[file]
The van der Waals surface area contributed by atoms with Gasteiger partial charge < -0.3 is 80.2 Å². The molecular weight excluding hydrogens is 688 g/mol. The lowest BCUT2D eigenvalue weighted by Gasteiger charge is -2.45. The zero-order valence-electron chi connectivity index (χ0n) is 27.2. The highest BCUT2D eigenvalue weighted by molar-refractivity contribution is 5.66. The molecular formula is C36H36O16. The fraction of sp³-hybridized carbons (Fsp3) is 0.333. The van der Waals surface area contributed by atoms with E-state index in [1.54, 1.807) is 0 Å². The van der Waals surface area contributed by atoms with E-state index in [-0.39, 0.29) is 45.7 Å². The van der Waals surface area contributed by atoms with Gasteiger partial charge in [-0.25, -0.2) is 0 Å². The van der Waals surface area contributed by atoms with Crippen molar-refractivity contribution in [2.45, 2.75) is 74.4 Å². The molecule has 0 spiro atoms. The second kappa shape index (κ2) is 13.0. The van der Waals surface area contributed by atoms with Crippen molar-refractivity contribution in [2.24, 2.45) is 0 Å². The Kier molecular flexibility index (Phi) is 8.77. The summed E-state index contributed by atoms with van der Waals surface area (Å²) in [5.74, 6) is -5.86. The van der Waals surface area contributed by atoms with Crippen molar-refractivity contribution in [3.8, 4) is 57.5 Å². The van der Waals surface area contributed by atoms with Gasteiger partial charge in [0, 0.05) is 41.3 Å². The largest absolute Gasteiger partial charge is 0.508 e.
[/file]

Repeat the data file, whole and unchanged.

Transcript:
The van der Waals surface area contributed by atoms with Gasteiger partial charge < -0.3 is 80.2 Å². The molecular weight excluding hydrogens is 688 g/mol. The lowest BCUT2D eigenvalue weighted by Gasteiger charge is -2.45. The zero-order valence-electron chi connectivity index (χ0n) is 27.2. The highest BCUT2D eigenvalue weighted by molar-refractivity contribution is 5.66. The molecular formula is C36H36O16. The fraction of sp³-hybridized carbons (Fsp3) is 0.333. The van der Waals surface area contributed by atoms with E-state index in [1.54, 1.807) is 0 Å². The van der Waals surface area contributed by atoms with E-state index in [-0.39, 0.29) is 45.7 Å². The van der Waals surface area contributed by atoms with Gasteiger partial charge in [-0.25, -0.2) is 0 Å². The van der Waals surface area contributed by atoms with Crippen molar-refractivity contribution in [2.45, 2.75) is 74.4 Å². The molecule has 0 spiro atoms. The second kappa shape index (κ2) is 13.0. The van der Waals surface area contributed by atoms with Crippen molar-refractivity contribution in [2.24, 2.45) is 0 Å². The Kier molecular flexibility index (Phi) is 8.77. The summed E-state index contributed by atoms with van der Waals surface area (Å²) in [5.74, 6) is -5.86. The van der Waals surface area contributed by atoms with Crippen molar-refractivity contribution in [3.8, 4) is 57.5 Å². The van der Waals surface area contributed by atoms with Gasteiger partial charge in [0, 0.05) is 41.3 Å². The largest absolute Gasteiger partial charge is 0.508 e.